DeSantis severs ties with state political committee ahead of expected White House bid
Florida Gov. Ron DeSantis (R) severed ties with his state political committee ahead of an expected White House run that could be announced in the upcoming weeks.
The move was necessary for DeSantis to be able to declare a presidential campaign if he chooses to launch one. The committee’s website was updated to list that state Sen. Blaise Ingoglia (R) is the “associated person” with the committee, Friends of Ron DeSantis, instead of the Florida governor.
Ingoglia confirmed to The Hill he has taken over serving as the committee’s chairman.
DeSantis has not publicly announced that he’s considering a run, but separating himself from the state committee is one of multiple steps he has taken recently that may hint he is close to launching a bid.
He said on Friday at a press conference marking the end of the Florida legislative session that he will make a decision about the future “relatively soon,” adding “you either gotta put up or shut up.”
This came after he dismissed reports from last month that said he planned to get in the race in May or June. He had, however, hinted earlier this year he would wait at least until the end of Florida’s regular legislative session before deciding whether to run for the presidency.
The Florida legislature has also sent a bill to DeSantis’s desk that would allow him to remain as governor if he runs for president. State law requires officials to resign from their current office to run for another, but the legislation would establish an exception for candidates for president and vice president.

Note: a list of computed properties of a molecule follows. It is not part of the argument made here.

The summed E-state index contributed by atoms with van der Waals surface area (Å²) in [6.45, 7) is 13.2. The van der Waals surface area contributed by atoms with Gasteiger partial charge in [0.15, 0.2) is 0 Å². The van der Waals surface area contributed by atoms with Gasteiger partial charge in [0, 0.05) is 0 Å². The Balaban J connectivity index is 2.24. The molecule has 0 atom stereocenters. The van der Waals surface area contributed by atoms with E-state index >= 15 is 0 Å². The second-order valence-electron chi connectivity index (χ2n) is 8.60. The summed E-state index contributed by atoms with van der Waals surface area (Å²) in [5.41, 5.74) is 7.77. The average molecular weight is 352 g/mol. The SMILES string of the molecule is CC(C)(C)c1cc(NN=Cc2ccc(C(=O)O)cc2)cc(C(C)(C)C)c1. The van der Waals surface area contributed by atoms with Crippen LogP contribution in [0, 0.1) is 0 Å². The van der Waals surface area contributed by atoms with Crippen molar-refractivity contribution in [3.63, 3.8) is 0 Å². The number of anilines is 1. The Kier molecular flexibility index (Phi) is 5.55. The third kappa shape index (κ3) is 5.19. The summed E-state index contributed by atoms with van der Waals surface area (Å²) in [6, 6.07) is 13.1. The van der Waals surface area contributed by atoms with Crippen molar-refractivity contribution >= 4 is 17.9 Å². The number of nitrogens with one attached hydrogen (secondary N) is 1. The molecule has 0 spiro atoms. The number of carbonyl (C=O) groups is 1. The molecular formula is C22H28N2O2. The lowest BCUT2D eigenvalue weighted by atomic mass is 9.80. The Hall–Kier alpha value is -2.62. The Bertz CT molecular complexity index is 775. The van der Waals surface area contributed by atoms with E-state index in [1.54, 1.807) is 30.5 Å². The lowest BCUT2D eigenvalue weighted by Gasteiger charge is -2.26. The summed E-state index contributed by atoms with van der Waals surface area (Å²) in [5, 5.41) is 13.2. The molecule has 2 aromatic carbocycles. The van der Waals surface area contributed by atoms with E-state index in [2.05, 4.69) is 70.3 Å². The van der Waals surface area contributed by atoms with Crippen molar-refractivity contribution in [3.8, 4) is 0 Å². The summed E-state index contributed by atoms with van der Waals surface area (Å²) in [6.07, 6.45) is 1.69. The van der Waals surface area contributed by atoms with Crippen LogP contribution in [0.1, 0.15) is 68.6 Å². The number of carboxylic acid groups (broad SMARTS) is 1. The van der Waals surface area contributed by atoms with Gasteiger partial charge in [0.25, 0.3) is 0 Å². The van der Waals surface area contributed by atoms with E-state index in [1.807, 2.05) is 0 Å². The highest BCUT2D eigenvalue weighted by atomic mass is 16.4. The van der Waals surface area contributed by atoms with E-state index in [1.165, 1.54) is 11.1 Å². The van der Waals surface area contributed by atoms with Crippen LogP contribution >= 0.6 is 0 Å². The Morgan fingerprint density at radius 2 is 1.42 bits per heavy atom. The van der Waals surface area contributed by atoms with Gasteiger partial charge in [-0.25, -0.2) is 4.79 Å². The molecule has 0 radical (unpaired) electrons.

DeSantis has also recently visited several key states in the Republican primary, like New Hampshire and South Carolina, and he made a trip to a few countries throughout the world.
Politico reported DeSantis created the committee in 2018 and raised money through his reelection campaign for governor last year.
But he cannot use the money raised from the committee in a federal election because there are restrictions in place for how much can be donated to a campaign. Florida law does not restrict how much an individual can give to the political committee.
The money could be transferred to a super PAC supporting DeSantis if he is no longer connected to the state committee, according to the outlet.
Ingoglia told The Hill in a statement that he has the “honor” of serving as the chairman of the committee, which will “continue to be a pro-parent, pro-student organization committed to protecting parental rights and advancing the Freedom Agenda.”
He said the country is “at a crossroads,” and he looks forward to helping candidates who are advancing the committee’s mission.
“Change does not come about by standing idly; it requires action. This political committee will put children first, bolster and protect parental rights in education, and it will focus on electing the right candidates fighting to safeguard our kids from woke and divisive material in our classrooms. I look forward to helping get these candidates across the finish line,” Ingoglia said.
The Hill has reached out to a spokesperson for DeSantis for comment.
Updated at 7:54 p.m.
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